Corporate Wellness Programs
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Corporate Wellness Programs

Linking Employee and Organizational Health

Edited by Ronald J. Burke and Astrid M. Richardsen

Corporate Wellness Programs offers contributions from international experts, examining the planning, implementation and evaluation of wellness initiatives in organizations, and offering guidance on how to introduce these programs into the workplace. Previous research evidence surrounding corporate wellness programs is reviewed, to illustrate reduced health care costs, higher levels of employee well-being, greater work engagement, higher levels of performance, and financial gains on well-being investment costs. In this innovative book, various chapters examine the planning, implementation and evaluation of corporate wellness initiatives with guidance on how to introduce these programs in one’s workplace. In addition, organizational case studies highlight best practices and lessons to be learned from them.
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Chapter 6: Implementing the Quebec ‘Healthy Enterprise’ standard: considering readiness for change and psychosocial safety climate

Marie-Eve Caouette, Marie-Esther Paradis and Caroline Biron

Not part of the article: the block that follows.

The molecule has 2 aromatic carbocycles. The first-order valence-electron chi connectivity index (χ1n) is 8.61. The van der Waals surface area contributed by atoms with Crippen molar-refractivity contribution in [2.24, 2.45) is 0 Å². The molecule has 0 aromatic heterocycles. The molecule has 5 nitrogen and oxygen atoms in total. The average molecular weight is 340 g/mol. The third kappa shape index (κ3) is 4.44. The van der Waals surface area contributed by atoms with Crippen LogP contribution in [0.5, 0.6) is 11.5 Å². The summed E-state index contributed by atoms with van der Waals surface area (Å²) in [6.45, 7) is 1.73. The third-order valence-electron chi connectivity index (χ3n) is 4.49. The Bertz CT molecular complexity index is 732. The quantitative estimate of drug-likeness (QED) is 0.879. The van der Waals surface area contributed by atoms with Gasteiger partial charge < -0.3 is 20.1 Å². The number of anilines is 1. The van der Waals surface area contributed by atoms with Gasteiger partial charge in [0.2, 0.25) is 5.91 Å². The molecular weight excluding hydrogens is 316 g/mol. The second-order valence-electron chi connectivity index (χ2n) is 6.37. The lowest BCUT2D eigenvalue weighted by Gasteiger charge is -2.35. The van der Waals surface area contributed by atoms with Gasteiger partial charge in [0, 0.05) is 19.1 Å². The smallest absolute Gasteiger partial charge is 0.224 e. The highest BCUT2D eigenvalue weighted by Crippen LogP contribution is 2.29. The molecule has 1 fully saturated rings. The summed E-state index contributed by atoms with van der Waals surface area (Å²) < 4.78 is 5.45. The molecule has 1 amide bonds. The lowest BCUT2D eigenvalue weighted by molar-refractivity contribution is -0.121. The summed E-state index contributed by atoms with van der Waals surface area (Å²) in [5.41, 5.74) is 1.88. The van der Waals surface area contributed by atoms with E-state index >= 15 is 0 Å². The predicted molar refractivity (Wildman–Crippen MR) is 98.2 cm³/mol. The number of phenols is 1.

In Canada in 2011, 85 percent of long-term disabilities and 83 percent of short-term disabilities were related to mental health or behavioral problems, representing the first cause of long-term and short-term disabilities (Towers Watson, 2012, p. 10). Regarding compensations for mental health problems ordered by the courts, there has been an increase of almost 700 percent from 2005 to 2010 (Shain and Nassar, 2009, p. 7). Several studies over the past two decades have highlighted that exposure to psychosocial constraints, such as poor decisional latitude, high job demands, effort–reward imbalance and poor social support at work, or the combination of these factors – increase the risks of physical and psychological ill-health (Siegrist et al., 1990; Marmot et al., 1997; Ferrie et al., 2005; Kivimäki et al., 2006; Aboa-Eboule et al., 2007; Vézina et al., 2011). About 20 percent of Canadian workers are exposed to these adverse psychosocial factors (Brisson et al., 2001). In the province of Quebec, a survey on working conditions, employment and health and safety (Vézina et al., 2011) conducted among a representative sample of 5071 workers, showed that 49 percent of workers reported low decision latitude, 48 percent reported low social support at work, 38 percent reported high psychological demands and nearly 25 percent were exposed to an imbalance between effort and rewards. In terms of psychological health, 33 percent of Quebec workers reported moderate or high levels of psychological distress, and 12 percent report depressive symptoms.

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